With every passing year more and more of our cultural touchstones tumble into the public domain, becoming available to the evolutionary process of “re-telling”. Spin-offs and re-imaginings can illicit delight or despair. They might give us more of what we crave from our favorite characters —or they might dash our previous conceptions of something we thought familiar.
Deeply embedded stories and fantasies are precious to us. They can invoke righteous passions if someone dare alter that which we hold as “truth”. For an example just look at the responses to Blood and Honey, an off-color horror comedy take on A.A. Milne’s Winnie the Pooh after it entered the public domain in January 2022.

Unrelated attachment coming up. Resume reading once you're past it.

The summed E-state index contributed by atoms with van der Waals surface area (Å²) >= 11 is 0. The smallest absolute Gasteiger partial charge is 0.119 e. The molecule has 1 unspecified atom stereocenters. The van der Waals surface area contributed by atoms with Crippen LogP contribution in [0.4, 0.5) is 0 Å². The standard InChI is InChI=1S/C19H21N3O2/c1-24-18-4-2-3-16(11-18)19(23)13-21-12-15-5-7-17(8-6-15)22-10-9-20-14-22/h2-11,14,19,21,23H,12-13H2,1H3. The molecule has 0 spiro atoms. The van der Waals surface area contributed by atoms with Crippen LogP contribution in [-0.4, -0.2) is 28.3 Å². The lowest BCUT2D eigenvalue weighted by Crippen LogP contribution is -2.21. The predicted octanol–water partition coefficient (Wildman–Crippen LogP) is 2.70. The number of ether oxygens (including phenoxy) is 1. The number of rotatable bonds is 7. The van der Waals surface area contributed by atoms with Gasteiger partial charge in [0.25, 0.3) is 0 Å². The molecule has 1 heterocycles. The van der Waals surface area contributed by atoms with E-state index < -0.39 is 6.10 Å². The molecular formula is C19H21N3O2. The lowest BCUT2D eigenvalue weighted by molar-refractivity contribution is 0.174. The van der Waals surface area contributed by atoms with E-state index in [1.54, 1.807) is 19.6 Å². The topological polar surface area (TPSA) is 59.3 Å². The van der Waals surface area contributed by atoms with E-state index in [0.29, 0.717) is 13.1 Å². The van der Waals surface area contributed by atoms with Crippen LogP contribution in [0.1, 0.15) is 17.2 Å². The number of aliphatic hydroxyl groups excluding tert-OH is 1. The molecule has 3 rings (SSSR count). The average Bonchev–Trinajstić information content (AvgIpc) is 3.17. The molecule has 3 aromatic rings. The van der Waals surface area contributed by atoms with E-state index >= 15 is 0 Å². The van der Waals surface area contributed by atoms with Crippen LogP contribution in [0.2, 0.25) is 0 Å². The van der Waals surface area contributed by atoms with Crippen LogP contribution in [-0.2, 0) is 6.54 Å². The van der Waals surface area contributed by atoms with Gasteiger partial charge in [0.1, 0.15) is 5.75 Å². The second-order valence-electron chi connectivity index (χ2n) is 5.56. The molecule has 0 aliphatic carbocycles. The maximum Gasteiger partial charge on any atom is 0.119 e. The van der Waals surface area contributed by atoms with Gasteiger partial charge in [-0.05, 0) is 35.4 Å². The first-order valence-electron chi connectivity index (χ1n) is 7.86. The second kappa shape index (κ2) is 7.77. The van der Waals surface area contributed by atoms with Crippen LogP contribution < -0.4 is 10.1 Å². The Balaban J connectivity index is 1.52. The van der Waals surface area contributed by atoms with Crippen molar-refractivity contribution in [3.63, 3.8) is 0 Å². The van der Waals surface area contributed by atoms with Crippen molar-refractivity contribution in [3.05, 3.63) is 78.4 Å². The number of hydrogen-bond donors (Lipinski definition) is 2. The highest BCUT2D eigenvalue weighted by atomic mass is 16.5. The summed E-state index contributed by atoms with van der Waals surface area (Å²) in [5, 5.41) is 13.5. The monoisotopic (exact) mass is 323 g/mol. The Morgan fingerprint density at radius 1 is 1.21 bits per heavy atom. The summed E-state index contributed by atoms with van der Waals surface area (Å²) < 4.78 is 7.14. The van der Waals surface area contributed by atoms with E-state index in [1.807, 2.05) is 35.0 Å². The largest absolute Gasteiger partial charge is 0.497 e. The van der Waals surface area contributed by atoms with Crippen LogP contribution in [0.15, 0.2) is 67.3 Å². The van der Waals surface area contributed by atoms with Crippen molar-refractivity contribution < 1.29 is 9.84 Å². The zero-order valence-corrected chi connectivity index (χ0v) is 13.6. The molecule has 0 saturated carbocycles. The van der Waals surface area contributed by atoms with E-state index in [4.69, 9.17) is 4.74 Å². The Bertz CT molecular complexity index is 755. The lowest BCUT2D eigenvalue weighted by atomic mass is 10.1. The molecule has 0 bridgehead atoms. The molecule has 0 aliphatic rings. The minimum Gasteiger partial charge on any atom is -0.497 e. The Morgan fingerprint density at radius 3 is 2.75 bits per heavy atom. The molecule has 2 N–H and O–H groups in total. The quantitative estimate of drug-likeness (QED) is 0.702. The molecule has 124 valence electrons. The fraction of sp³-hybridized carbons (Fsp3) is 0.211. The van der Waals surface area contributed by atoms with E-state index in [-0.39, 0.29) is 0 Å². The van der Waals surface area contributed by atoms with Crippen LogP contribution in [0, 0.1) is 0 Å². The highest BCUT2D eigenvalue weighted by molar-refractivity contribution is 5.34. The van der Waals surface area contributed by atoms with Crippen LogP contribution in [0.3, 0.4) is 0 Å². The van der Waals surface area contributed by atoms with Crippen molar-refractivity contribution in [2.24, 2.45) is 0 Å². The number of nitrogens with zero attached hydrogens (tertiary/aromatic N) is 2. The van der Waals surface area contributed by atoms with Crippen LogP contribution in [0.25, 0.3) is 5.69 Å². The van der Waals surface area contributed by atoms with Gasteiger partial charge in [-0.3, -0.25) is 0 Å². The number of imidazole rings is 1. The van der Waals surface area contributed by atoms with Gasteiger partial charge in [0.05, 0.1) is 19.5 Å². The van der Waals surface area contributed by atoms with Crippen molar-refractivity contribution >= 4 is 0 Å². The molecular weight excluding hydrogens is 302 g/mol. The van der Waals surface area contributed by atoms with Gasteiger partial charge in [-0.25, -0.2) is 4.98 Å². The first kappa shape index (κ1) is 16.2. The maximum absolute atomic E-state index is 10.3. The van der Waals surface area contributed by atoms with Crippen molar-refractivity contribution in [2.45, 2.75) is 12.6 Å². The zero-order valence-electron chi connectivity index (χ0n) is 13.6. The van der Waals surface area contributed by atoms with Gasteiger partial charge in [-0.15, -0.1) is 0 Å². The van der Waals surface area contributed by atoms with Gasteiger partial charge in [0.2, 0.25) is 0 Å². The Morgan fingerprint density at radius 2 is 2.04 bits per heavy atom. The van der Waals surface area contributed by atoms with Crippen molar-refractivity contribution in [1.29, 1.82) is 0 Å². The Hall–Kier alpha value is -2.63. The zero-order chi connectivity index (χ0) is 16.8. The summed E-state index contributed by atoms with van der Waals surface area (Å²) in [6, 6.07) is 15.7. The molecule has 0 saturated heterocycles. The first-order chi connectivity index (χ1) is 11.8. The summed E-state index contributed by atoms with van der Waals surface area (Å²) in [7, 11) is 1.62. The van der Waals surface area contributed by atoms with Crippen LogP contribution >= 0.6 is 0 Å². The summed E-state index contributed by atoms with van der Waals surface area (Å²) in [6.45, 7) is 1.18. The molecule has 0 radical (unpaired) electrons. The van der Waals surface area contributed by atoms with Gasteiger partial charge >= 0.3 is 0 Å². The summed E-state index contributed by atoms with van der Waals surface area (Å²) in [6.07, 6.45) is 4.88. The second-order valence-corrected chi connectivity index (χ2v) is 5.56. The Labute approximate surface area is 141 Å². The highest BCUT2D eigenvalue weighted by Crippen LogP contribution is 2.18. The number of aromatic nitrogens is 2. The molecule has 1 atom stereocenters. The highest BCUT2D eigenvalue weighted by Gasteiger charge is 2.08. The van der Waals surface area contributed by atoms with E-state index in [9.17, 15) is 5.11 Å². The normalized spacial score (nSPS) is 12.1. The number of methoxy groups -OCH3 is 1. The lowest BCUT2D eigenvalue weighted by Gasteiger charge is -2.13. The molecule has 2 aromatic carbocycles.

“Who is allowed to tinker with classic works of literature?” might read as a somewhat odd question to those who don’t have a dog in the fight—but for die-hard fans of the classics, it’s an unsettled battlefield of ideologies.
Brian Viner, of the Independent, did a fantastic job digging into the proud tradition of playing with classic literature while analyzing if Frank Beddor “had the right” to embark on his bold retelling of Britain’s beloved classic Alice in Wonderland.
For the full story, read Brain’s article: Tinkering with Mad Hatters and March Hares.